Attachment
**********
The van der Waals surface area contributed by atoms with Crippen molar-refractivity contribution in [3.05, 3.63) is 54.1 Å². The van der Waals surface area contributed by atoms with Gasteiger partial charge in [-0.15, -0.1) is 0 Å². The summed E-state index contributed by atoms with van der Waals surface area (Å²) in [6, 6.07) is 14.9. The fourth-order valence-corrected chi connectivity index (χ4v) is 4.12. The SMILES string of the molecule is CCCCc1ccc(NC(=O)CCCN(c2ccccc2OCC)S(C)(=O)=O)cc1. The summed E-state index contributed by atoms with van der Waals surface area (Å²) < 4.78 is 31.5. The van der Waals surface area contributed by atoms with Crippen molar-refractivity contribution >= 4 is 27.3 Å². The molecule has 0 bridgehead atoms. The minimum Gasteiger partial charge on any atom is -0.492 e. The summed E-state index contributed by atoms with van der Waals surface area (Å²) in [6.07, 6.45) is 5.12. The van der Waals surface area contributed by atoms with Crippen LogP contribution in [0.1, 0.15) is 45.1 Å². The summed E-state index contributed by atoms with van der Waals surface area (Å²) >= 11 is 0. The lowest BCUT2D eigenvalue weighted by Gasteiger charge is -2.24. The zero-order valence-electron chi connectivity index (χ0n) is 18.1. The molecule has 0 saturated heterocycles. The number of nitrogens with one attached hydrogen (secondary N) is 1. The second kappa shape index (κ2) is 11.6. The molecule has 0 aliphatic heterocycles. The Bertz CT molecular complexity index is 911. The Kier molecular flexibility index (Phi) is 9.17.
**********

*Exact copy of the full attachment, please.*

The van der Waals surface area contributed by atoms with Crippen molar-refractivity contribution in [3.05, 3.63) is 54.1 Å². The van der Waals surface area contributed by atoms with Gasteiger partial charge in [-0.15, -0.1) is 0 Å². The summed E-state index contributed by atoms with van der Waals surface area (Å²) in [6, 6.07) is 14.9. The fourth-order valence-corrected chi connectivity index (χ4v) is 4.12. The SMILES string of the molecule is CCCCc1ccc(NC(=O)CCCN(c2ccccc2OCC)S(C)(=O)=O)cc1. The summed E-state index contributed by atoms with van der Waals surface area (Å²) < 4.78 is 31.5. The van der Waals surface area contributed by atoms with Crippen molar-refractivity contribution >= 4 is 27.3 Å². The molecule has 0 bridgehead atoms. The minimum Gasteiger partial charge on any atom is -0.492 e. The summed E-state index contributed by atoms with van der Waals surface area (Å²) in [6.07, 6.45) is 5.12. The van der Waals surface area contributed by atoms with Crippen LogP contribution in [0.1, 0.15) is 45.1 Å². The summed E-state index contributed by atoms with van der Waals surface area (Å²) >= 11 is 0. The lowest BCUT2D eigenvalue weighted by Gasteiger charge is -2.24. The zero-order valence-electron chi connectivity index (χ0n) is 18.1. The molecule has 0 saturated heterocycles. The number of nitrogens with one attached hydrogen (secondary N) is 1. The second kappa shape index (κ2) is 11.6. The molecule has 0 aliphatic heterocycles. The Bertz CT molecular complexity index is 911. The Kier molecular flexibility index (Phi) is 9.17.